The federal government has warned the 2,000 Nigeria Immigration Service (NIS) applicants protesting against screening to report on Monday for the exercise or forfeit their offers of employment.
Some of the recruits had intensified protests in Abuja following moves by the service to re-screen them before offering them employment.
The 2,000 dismissed recruits had been protesting at the National Assembly and the Ministry of Interior since 2015 for their reinstatement.
They were recruited by a Presidential Committee set up by former President Goodluck Jonathan in 2105 following the NIS recruitment tragedy in 2014 in which at least a dozen applicants lost their lives and others sustained injuries during the exercise.
Addressing newsmen on the issue yesterday in Abuja, the Comptroller General (CG) of NIS, Muhammed Babadede insisted that the service would go ahead with the re-screening of the 2,000 dismissed immigration recruits despite their continued protest.
Babadede said that the screening of the dismissed “applicants” whose names were earlier published in newspapers, would take place as scheduled at the NIS Headquarters, Abuja from August 29-September 4.
He explained that the proposed background checks on the “applicants”, which included security clearance, drug tests, certificate verification and age on rank were mandatory before any employment into the NIS.
His words: “The background checks are a normal practice globally when recruiting personnel into military and paramilitary agencies.
“Let me say that failure to submit oneself for screening would be regarded as withdrawal of interest in the recruitment exercise
“The committee has no power to recruit, they were just to assist. The recruitment was done illegally.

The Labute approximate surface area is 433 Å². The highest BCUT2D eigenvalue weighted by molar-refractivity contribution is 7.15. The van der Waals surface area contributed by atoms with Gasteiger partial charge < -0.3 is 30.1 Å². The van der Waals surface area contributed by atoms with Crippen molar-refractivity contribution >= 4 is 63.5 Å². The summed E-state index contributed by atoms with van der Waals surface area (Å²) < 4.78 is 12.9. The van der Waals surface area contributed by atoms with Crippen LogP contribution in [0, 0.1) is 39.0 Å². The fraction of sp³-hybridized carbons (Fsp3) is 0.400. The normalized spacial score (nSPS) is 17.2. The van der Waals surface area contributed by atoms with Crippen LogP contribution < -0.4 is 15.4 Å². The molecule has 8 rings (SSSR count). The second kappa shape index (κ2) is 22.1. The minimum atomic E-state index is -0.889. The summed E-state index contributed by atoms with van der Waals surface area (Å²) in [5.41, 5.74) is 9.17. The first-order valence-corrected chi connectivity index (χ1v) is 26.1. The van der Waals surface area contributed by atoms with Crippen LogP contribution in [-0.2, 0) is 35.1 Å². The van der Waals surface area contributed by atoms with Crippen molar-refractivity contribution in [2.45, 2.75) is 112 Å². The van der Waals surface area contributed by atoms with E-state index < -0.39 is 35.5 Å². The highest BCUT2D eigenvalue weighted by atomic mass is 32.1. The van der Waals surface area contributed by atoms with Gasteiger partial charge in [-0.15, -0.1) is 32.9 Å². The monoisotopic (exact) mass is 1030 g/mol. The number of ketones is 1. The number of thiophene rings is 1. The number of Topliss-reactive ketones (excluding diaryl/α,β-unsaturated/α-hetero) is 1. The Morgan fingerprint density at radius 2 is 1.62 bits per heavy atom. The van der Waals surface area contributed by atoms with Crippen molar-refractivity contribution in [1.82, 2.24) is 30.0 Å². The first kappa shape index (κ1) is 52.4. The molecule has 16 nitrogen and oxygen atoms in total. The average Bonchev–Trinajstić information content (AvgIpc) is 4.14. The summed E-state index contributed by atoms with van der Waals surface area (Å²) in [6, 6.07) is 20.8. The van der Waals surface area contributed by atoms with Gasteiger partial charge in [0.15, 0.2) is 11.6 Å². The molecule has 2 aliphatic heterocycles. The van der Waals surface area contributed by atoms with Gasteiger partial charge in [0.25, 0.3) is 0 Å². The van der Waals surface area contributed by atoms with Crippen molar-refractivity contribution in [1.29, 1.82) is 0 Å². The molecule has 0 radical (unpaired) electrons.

“We are doing test. We cannot give arms to officers when they are under drugs”.
Babadede added: “Then we are putting our country our people in danger. The board sat down three months ago and decided that any officer who is coming into the service will be based on the implementation of age – on-rank policy, security clearance, drug test and certificate verification. That is what happens in the military.
“I cannot understand why the applicants are complaining. It means they have something to hide.
“Anybody who did not come for the screening, the person has screened him or herself out of the job.
“We are following due process. If we find you as a drug addict then a letter of advice will be given to you to go to drug law enforcement agency for rehabilitation”.
He went on: “If we find that you have a fake certificate then we hand you over to the police.
“Majority of the applicants will come for screening we are sure. They were few people who probably have fake certificates and drug issue attracting attention that they do not want to be screened.
“We are certain that only a very few from the 2,000 applicants have mobilised the large numbers against the government.
“However, we will continue with the screening on the published lists. We will be professional. We will be fair. This I promise. But they must be screened”.
Mr. Babandede stressed that the exercise was not a fresh recruitment and urged members of the public not to forward any employment application to the NIS.